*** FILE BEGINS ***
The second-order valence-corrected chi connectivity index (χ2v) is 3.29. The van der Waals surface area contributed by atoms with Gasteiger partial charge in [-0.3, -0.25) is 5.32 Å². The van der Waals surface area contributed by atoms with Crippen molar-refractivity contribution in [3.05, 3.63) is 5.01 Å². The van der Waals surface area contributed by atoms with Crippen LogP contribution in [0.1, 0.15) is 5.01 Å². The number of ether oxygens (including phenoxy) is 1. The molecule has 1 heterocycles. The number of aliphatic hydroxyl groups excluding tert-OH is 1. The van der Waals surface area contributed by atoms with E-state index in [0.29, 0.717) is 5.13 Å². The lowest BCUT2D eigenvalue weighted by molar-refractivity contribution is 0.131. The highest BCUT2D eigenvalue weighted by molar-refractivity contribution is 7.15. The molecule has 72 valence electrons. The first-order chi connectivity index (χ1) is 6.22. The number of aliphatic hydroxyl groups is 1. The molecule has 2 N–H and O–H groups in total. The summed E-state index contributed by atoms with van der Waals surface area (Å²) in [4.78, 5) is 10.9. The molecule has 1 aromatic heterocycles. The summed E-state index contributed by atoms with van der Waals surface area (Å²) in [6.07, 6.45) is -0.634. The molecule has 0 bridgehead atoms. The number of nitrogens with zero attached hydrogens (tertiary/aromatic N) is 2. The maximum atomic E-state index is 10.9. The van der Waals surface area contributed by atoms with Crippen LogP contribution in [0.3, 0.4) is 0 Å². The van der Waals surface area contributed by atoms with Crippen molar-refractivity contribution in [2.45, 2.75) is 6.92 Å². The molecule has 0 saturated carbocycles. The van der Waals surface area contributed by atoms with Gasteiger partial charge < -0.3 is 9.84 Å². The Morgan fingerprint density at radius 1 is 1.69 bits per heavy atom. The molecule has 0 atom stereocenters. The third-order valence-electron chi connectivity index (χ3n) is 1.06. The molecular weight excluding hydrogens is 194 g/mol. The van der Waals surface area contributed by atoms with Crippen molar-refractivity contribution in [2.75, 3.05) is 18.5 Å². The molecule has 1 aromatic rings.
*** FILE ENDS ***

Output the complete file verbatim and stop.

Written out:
The second-order valence-corrected chi connectivity index (χ2v) is 3.29. The van der Waals surface area contributed by atoms with Gasteiger partial charge in [-0.3, -0.25) is 5.32 Å². The van der Waals surface area contributed by atoms with Crippen molar-refractivity contribution in [3.05, 3.63) is 5.01 Å². The van der Waals surface area contributed by atoms with Crippen LogP contribution in [0.1, 0.15) is 5.01 Å². The number of ether oxygens (including phenoxy) is 1. The molecule has 1 heterocycles. The number of aliphatic hydroxyl groups excluding tert-OH is 1. The van der Waals surface area contributed by atoms with E-state index in [0.29, 0.717) is 5.13 Å². The lowest BCUT2D eigenvalue weighted by molar-refractivity contribution is 0.131. The highest BCUT2D eigenvalue weighted by molar-refractivity contribution is 7.15. The molecule has 72 valence electrons. The first-order chi connectivity index (χ1) is 6.22. The number of aliphatic hydroxyl groups is 1. The molecule has 2 N–H and O–H groups in total. The summed E-state index contributed by atoms with van der Waals surface area (Å²) in [4.78, 5) is 10.9. The molecule has 1 aromatic heterocycles. The summed E-state index contributed by atoms with van der Waals surface area (Å²) in [6.07, 6.45) is -0.634. The molecule has 0 bridgehead atoms. The number of nitrogens with zero attached hydrogens (tertiary/aromatic N) is 2. The maximum atomic E-state index is 10.9. The van der Waals surface area contributed by atoms with Crippen LogP contribution in [0.3, 0.4) is 0 Å². The van der Waals surface area contributed by atoms with Crippen molar-refractivity contribution in [2.45, 2.75) is 6.92 Å². The molecule has 0 saturated carbocycles. The van der Waals surface area contributed by atoms with Gasteiger partial charge < -0.3 is 9.84 Å². The Morgan fingerprint density at radius 1 is 1.69 bits per heavy atom. The molecule has 0 atom stereocenters. The third-order valence-electron chi connectivity index (χ3n) is 1.06. The molecular weight excluding hydrogens is 194 g/mol. The van der Waals surface area contributed by atoms with Crippen molar-refractivity contribution in [2.75, 3.05) is 18.5 Å². The molecule has 1 aromatic rings.